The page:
The Selfish Gene – 30 years on

Coming up to the 30th anniversary of the publication of Richard Dawkins’ The Selfish Gene. An edited version of his foreword to an anniversary reissue appears in the Sunday Times online:

Perhaps the most telling quote..

Many critics, especially vociferous ones learned in philosophy as I have discovered, prefer to read a book by title only.

and to reassure us he isn’t a nihilist..

if something is true, no amount of wishful thinking can undo it. As I went on to write, ìPresumably there is indeed no purpose in the ultimate fate of the cosmos, but do any of us really tie our lifeís hopes to the ultimate fate of the cosmos anyway? Of course we donít; not if we are sane. Our lives are ruled by all sorts of closer, warmer, human ambitions and perceptions. To accuse science of robbing life of the warmth that makes it worth living is so preposterously mistaken, so diametrically opposite to my own feelings and those of most working scientists, I am almost driven to the despair of which I am wrongly suspected.î

I have to say that The Selfish Gene was a book that changed my life.. only in a subtle and insidious way that it took me a while to notice but a permanent change nonetheless. One the simple face of it, it was a book that was utterly exhilarating to read aged 17 and full of optimism that maths had the answer to everything. I found a copy hidden in a tiny library in little cubby hole under a stairway at school. I was sitting in there supposedly writing a philosophy paper. I put that hold while I raced through these new ideas.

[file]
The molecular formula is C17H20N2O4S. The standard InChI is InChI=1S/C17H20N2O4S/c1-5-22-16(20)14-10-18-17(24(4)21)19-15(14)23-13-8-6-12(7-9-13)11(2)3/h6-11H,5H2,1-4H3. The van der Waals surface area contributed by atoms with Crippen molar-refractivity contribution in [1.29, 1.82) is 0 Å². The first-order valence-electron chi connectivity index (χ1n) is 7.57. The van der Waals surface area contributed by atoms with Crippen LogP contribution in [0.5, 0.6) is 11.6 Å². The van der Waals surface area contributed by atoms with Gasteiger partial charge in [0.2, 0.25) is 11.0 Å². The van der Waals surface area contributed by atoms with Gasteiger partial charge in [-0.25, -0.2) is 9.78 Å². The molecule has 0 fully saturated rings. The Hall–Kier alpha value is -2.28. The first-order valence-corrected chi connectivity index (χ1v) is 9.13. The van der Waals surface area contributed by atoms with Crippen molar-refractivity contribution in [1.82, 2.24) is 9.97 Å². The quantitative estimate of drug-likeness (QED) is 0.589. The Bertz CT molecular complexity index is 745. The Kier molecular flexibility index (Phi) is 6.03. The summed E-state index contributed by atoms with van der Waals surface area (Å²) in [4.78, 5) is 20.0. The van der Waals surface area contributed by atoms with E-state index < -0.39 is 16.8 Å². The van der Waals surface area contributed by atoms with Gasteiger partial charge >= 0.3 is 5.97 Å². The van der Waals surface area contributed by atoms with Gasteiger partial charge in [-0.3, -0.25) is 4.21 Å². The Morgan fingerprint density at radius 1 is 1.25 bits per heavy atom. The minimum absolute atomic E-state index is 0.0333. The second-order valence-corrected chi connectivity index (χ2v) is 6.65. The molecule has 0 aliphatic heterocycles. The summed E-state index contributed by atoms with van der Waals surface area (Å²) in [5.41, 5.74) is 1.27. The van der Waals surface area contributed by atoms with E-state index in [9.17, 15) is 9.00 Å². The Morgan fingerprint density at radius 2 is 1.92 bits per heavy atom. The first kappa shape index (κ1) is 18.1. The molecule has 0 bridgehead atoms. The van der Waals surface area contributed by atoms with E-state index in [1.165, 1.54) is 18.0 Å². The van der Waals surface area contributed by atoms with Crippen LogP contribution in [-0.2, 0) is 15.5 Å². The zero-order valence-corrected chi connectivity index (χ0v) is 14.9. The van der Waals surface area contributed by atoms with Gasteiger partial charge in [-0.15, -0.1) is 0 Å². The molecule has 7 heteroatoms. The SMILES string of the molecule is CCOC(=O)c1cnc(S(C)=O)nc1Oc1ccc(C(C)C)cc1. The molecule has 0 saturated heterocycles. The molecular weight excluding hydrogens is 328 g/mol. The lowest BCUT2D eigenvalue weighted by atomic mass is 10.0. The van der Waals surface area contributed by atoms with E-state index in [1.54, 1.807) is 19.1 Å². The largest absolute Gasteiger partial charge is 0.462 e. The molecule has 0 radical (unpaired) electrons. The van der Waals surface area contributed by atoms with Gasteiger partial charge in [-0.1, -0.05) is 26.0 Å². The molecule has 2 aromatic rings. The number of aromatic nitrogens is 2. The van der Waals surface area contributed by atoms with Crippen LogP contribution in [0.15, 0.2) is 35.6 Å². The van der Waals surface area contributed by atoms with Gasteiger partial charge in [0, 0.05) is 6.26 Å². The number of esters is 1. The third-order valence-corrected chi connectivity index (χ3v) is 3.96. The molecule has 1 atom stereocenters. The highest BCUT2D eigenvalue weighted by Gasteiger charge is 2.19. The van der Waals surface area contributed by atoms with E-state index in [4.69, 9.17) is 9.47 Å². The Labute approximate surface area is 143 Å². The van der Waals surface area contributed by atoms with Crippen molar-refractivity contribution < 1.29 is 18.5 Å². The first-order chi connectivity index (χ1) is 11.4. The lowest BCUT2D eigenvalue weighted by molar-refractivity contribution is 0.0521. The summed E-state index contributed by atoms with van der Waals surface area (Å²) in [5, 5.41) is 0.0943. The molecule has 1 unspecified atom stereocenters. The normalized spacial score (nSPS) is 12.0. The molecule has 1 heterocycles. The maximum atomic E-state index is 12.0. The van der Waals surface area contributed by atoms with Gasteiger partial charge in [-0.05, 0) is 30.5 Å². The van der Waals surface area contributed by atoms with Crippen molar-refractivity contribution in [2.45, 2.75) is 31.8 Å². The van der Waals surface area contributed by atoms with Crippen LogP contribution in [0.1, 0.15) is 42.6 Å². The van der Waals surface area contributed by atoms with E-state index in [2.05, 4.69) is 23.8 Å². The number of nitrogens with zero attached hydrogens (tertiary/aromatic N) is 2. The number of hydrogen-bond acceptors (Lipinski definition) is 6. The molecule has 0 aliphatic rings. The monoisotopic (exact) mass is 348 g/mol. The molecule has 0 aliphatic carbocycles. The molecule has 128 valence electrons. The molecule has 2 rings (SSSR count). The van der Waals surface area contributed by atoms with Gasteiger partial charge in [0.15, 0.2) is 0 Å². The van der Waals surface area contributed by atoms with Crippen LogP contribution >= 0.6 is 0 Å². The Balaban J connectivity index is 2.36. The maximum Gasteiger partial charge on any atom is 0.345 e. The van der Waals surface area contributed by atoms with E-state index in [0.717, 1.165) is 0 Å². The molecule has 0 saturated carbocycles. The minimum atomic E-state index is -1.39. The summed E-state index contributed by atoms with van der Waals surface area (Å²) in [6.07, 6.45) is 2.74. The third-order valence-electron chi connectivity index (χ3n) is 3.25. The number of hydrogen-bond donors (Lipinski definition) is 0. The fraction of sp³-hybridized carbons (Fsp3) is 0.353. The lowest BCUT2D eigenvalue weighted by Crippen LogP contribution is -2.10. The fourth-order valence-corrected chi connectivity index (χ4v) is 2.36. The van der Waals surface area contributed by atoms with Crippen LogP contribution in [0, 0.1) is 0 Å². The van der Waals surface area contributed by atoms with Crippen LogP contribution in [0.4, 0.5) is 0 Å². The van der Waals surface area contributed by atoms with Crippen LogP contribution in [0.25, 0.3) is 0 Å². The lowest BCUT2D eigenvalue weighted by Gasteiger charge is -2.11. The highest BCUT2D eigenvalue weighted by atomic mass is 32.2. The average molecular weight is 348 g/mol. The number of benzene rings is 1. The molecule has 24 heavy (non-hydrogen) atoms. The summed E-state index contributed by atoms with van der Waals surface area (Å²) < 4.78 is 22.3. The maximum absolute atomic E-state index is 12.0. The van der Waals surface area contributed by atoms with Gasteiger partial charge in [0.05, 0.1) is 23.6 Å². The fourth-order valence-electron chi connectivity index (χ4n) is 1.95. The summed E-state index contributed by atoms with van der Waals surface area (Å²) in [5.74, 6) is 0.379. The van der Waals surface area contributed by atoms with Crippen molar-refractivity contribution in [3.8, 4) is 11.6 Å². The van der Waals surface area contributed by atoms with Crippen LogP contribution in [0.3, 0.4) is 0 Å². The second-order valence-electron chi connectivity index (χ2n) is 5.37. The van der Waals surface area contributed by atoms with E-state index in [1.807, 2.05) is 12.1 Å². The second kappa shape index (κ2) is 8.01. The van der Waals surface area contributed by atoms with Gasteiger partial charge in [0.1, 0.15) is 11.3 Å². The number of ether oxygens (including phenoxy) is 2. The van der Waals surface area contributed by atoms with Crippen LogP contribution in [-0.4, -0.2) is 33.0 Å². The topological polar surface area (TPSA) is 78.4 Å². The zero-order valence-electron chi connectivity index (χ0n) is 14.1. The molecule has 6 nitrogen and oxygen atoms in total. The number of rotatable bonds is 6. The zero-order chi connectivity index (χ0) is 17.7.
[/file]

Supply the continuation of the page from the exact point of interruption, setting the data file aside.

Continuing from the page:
Suddenly, evolution looked a bit more powerful and cunning than the boring story that we had been told in biology classes. Those tales of the differential survival of fortuituous mutants seemed trivial and obvious once you got the mechanism. But here was a book that took a deeper view, that didn’t try to hide you from the actual mechanisms of genetic selection.

let’s leave aside debate over whether these are the actual mechanisms.. the point for me then was that there was distinction between genotype and phenotype. And that evolution was an arms race where competition drove innovation.

Adding to that a smattering of the mathematics of game-theory and I began to get a sense of how powerful the modern genetic version of Darwin’s theory really was. And while that is all lovely, this new knowledge wasn’t the main and most important change that the book effected in me. After all, I’d have found that all out in due course anyhow.

The most profound effect was one that it took me a little longer to notice. It was my first Eureka moment. Reading that book was one of my biggest and strongest experiences of the fact that the world is rational and comprehensible. That the right theories can be incredibly powerful in explaining the world around us. I was, of course, already an atheist. I already felt that science was something pretty neat.. but I had taken that for granted.. and none of the science facts or philosophical theories i was learning in school were really capturing that excitement.

It took this little book, that I stumbled across by accident, and that had a sense of forbidden or hidden knowledge to ignite that excitement for me. In my case that was fifteen years ago. At times since then I forgot it or could not see a way for a failure of a mathematician to be part of the fun but will I was disillusioned with my own directions and tried the mundane world of commerce for a while.. I guess I never forgot that excitement of a good theory. And ultimately it was that got me back into science.

Which is where I belong.

Thanks Richard!

About caspar

Caspar is just one monkey among billions. Battering his keyboard without expectations even of peanuts, let alone of aping the Immortal Bard. By day he is an infantologist at Birkbeck Babylab, by night he runs
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